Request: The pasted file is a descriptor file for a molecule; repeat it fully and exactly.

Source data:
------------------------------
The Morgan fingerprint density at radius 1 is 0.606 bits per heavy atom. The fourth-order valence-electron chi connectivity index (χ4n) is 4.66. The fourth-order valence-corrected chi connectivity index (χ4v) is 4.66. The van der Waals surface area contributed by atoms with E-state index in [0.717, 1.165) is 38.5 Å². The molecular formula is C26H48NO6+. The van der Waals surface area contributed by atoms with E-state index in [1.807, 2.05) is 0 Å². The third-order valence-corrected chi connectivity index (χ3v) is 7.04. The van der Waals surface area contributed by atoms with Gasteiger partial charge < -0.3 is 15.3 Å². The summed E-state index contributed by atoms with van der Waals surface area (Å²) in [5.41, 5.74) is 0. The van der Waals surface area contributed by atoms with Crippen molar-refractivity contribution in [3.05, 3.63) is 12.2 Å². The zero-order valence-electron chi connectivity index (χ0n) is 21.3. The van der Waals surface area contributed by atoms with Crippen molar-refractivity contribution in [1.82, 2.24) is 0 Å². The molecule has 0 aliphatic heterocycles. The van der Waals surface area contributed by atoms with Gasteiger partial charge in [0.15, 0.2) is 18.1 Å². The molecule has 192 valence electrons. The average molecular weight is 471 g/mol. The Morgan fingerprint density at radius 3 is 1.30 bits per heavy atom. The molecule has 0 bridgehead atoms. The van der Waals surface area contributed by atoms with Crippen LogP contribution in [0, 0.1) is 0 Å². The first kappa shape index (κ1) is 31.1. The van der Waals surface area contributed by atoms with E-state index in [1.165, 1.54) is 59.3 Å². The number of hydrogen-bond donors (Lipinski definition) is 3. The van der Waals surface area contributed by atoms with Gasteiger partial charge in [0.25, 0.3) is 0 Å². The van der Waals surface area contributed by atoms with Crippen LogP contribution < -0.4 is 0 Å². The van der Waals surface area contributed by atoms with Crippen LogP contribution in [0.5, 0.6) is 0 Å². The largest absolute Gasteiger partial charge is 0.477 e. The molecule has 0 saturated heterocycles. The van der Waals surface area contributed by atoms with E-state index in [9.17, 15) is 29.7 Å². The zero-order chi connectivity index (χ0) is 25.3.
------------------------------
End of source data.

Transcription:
The Morgan fingerprint density at radius 1 is 0.606 bits per heavy atom. The fourth-order valence-electron chi connectivity index (χ4n) is 4.66. The fourth-order valence-corrected chi connectivity index (χ4v) is 4.66. The van der Waals surface area contributed by atoms with E-state index in [0.717, 1.165) is 38.5 Å². The molecular formula is C26H48NO6+. The van der Waals surface area contributed by atoms with E-state index in [1.807, 2.05) is 0 Å². The third-order valence-corrected chi connectivity index (χ3v) is 7.04. The van der Waals surface area contributed by atoms with Gasteiger partial charge < -0.3 is 15.3 Å². The summed E-state index contributed by atoms with van der Waals surface area (Å²) in [5.41, 5.74) is 0. The van der Waals surface area contributed by atoms with Crippen molar-refractivity contribution in [3.05, 3.63) is 12.2 Å². The zero-order valence-electron chi connectivity index (χ0n) is 21.3. The van der Waals surface area contributed by atoms with Crippen molar-refractivity contribution in [1.82, 2.24) is 0 Å². The molecule has 0 aliphatic heterocycles. The van der Waals surface area contributed by atoms with Gasteiger partial charge in [0.15, 0.2) is 18.1 Å². The molecule has 192 valence electrons. The average molecular weight is 471 g/mol. The Morgan fingerprint density at radius 3 is 1.30 bits per heavy atom. The molecule has 0 bridgehead atoms. The van der Waals surface area contributed by atoms with Crippen LogP contribution in [0, 0.1) is 0 Å². The first kappa shape index (κ1) is 31.1. The van der Waals surface area contributed by atoms with E-state index in [1.165, 1.54) is 59.3 Å². The number of hydrogen-bond donors (Lipinski definition) is 3. The van der Waals surface area contributed by atoms with Gasteiger partial charge in [0.25, 0.3) is 0 Å². The van der Waals surface area contributed by atoms with Crippen LogP contribution < -0.4 is 0 Å². The van der Waals surface area contributed by atoms with Crippen LogP contribution in [0.5, 0.6) is 0 Å². The largest absolute Gasteiger partial charge is 0.477 e. The molecule has 0 saturated heterocycles. The van der Waals surface area contributed by atoms with E-state index in [9.17, 15) is 29.7 Å². The zero-order chi connectivity index (χ0) is 25.3.